Driving the McLaren 570S is fun. The ride is flat, taut and feedback is perfect. Normal mode is enjoyable and does a decent job of smoothing rough road surfaces. You could drive this car everyday and not feel like you need back surgery once a week. Grip is tremendous and with the 570S’ class-leading steering you always feel 100% in control. The car is never hyperactive or nervous, just always fluent, predictable, tactile and absorbing. The 570S is a real pleasure to drive both slow and fast but it is clearly more at home hammering through back roads on weekends than cruising on a highway. The non-stop pull of the twin-turbo V8 is addictive and it is more than enough (if you never drove a 720S you would never ask for more performance). Sure it doesn’t have the refinement of a 911 Turbo or the sound of a naturally aspirated Audi R8, but it has a driving experience that is unmatched at this price point and enough daily utility that I would choose it over the 911 and R8 all day long.

Best entry-level McLaren? Say hello to the 570S.

McLaren 600LTMcLaren 600LT

Best Driver’s McLaren & Track Day Special

McLaren 600LT

This is the car I would buy if I had to choose the best supercar on sale today. Forget the Pista, forget the Senna, I would buy the McLaren 600LT Coupe (yes the 600LT Spider is also awesome).

Based on the already highly impressive 570S, the LT adds power, cuts weight and puts a more uncompromising twist on driving dynamics. The 600LT gets the same 3.8-litre twin-turbo V8 and seven-speed dual-clutch as the 570S, but power increases from 562 bhp to 592 bhp and torque is up from 443 lb-ft to 457 lb-ft. Weight is also down about 220 pounds thanks to carbon seats, forged alloys, shorter top-exit exhausts and new carbon front splitter, rear diffuser and fixed rear wing. The new aero parts also increase downforce to 220 pounds at 155mph. Overall, the increase in power and weight loss means the 600LT has 474 bhp-per-tonne, 46 bhp more than the 570S on which it is based. Impressive.

Performance numbers as would expect are scintillating. The 600TL goes from a standstill to 60 mph in just 2.9 seconds, zero to 124 mph in 8.2sec to 124 mph and on to a top speed of 204 mph. The most impressive part of the 600LT is not the absurd straight-line numbers either, it is the way that the 600LT goes about its performance. There is a precision and feel that comes from all the changes that just elevates the 570S-based chassis to another level of greatness. The steering, chassis and engine work together to create a spectacular drive. The whole experience is more raw than a base 570S. The acceleration is more intense, the car carries more grip in corners and the steering wheel has more feel. It is just perfect.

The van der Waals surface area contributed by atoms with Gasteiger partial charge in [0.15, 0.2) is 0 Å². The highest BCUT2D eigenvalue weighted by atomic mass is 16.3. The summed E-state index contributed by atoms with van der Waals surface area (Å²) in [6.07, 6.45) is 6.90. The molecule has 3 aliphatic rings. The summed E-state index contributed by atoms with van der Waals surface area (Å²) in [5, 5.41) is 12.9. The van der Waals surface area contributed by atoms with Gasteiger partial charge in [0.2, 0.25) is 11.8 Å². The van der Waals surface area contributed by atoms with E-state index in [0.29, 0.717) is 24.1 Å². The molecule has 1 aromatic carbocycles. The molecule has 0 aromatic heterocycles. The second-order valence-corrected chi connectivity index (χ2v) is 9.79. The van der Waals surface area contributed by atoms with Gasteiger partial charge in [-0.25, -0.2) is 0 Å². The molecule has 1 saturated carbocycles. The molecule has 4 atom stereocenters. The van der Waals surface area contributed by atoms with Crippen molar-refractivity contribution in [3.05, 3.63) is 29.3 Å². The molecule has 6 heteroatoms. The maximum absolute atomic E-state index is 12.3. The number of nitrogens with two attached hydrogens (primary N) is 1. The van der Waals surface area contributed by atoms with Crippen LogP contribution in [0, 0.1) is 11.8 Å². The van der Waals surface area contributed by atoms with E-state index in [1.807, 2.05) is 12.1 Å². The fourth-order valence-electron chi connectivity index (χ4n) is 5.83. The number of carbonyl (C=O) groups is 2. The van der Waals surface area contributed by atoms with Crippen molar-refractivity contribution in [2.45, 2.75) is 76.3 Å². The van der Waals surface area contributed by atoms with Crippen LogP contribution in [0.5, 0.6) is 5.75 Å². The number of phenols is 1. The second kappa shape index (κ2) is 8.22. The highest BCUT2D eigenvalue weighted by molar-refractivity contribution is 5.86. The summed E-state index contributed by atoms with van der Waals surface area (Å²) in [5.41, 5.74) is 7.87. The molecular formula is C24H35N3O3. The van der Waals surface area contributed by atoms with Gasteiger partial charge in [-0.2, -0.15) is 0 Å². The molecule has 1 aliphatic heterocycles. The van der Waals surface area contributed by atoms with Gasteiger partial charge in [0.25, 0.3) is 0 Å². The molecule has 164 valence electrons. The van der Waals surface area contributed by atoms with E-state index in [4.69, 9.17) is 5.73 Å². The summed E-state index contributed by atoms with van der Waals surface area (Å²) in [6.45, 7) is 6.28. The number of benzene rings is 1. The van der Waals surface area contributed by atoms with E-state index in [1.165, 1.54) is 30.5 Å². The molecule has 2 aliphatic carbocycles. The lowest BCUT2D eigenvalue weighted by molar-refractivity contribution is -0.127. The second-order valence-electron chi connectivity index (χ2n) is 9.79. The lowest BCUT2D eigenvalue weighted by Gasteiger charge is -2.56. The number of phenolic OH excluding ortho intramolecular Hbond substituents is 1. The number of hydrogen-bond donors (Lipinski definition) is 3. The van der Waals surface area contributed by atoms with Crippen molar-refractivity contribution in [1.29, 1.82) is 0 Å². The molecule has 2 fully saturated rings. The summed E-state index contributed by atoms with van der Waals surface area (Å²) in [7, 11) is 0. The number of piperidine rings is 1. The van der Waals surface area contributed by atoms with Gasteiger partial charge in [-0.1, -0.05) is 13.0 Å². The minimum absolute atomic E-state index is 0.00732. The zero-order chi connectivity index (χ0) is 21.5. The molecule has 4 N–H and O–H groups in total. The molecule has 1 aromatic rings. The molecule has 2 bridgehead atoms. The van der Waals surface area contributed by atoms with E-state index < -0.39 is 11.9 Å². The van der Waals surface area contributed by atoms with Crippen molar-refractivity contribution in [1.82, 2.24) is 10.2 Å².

To be clear, this isn’t a daily driver. The 600LT is definitely a track-focused special edition car that does compromise daily comfort for thrilling performance. With its uncompromising chassis settings, the 600LT does feel less forgiving on a bumpy road, but in what little suspension travel it does have there is exceptionally well-judged damping. That means the car can feel busy over bumps and ridges, but never brittle or uncomfortable. On smoother roads, you’ll never give the car’s ride quality a second thought.
Capable of eye-watering performance it is deserving of the LT name and it is the best drivers car that McLaren makes today.

The 600LT is the perfect drivers car. If you love getting behind the wheel on an open road and hammering around for a few hours, then this is the car for you. It’s a revelation, calibrated just perfectly and with absurd levels of performance yet able to be enjoyed by regular drivers on normal roads. This is what cars are meant to be about. 

McLaren 720S CoupeMcLaren 720S Coupe

Best McLaren Supercar

McLaren 720S Coupe

The McLaren 720S isn’t just the best supercar that McLaren makes, it is the best supercar on sale today period. It beat the Ferrari 488 in multiple tests by reputable car magazines and that says a lot because the 488 is a masterpiece. The McLaren 720S is a more sensational supercar and easily the best of the current breed.

The 720S is an exotic for sure. It is a mid-engined, rear-wheel-drive supercar with an advanced carbon fiber chassis and a twin-turbocharged 4.0-liter V-8 that produces 710 horsepower and 568 lb-ft of torque. It also has the most advanced suspension system on the market. Called Proactive Chassis Control II it gets improved sensors combined with a hydraulically connected damper system that means there’s no need for anti-roll bars. It also has the awesomely named Variable Drift Control system that ummmm is great for sideways fun.